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|Title:||Think First: Fostering Substantive Contributions in Collaborative Problem-Solving Dialogues|
Wiggins, Joseph B.
Boyer, Kristy Elizabeth
|Publisher:||Philadelphia, PA: International Society of the Learning Sciences.|
|Citation:||Celepkolu, M., Wiggins, J. B., Boyer, K. E., & McMullen, K. (2017). Think First: Fostering Substantive Contributions in Collaborative Problem-Solving Dialogues In Smith, B. K., Borge, M., Mercier, E., and Lim, K. Y. (Eds.). (2017). Making a Difference: Prioritizing Equity and Access in CSCL, 12th International Conference on Computer Supported Collaborative Learning (CSCL) 2017, Volume 1. Philadelphia, PA: International Society of the Learning Sciences.|
|Abstract:||Working collaboratively holds many benefits for learners. However, varying incoming knowledge and attitudes toward collaboration present challenges and can lead to frustration for students. An important open question is how to support effective collaboration and foster equity for students with different levels of incoming preparation. In this study, we compared two collaborative instructional approaches for computer science problem solving, in which students participated in one of two conditions: The Baseline condition featured collaborative problem solving in which students worked in dyads from the beginning of the collaboration; in the other condition, called Think-First, students first worked on the problem individually for a short time and then began collaborating to produce a common solution. The results from 190 students from an introductory programming class working in 95 pair-programming teams demonstrate that this simple modification to pair programming had a significant positive effect on test scores and on substantive contributions in collaborative dialogue.|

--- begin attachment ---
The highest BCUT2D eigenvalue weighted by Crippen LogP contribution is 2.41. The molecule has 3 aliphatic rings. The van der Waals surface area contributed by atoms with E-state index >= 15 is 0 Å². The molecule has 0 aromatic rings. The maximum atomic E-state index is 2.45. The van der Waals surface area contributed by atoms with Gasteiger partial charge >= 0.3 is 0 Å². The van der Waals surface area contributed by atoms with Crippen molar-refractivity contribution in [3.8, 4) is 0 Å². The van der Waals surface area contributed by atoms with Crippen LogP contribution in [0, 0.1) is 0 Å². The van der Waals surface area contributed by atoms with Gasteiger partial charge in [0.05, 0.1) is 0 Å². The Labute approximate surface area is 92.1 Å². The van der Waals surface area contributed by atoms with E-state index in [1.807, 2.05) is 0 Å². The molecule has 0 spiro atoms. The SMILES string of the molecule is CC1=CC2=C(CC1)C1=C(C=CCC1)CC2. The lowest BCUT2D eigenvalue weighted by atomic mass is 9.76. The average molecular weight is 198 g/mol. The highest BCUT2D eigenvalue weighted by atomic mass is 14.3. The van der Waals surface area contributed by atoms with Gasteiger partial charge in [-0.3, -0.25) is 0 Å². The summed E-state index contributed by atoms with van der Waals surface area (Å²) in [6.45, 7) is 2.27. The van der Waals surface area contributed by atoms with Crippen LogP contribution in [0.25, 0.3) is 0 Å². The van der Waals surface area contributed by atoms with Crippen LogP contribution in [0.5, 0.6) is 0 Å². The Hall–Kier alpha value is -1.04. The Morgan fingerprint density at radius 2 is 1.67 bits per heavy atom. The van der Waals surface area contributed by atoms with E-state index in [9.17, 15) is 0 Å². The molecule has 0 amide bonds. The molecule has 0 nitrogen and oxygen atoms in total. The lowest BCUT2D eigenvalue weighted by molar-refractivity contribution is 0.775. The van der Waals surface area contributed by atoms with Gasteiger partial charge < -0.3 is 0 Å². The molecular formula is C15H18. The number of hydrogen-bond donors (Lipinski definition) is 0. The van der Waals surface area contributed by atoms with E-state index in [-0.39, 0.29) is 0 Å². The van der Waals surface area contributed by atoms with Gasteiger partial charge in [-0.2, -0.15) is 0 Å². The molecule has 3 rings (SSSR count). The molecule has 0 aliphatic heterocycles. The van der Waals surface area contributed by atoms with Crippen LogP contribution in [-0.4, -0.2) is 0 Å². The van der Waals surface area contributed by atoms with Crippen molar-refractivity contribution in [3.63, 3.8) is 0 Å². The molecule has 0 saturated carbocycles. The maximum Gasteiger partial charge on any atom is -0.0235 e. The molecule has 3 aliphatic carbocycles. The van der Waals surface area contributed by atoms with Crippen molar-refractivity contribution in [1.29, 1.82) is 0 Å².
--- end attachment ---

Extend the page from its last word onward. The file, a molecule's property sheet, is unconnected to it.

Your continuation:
|Appears in Collections:||CSCL 2017|
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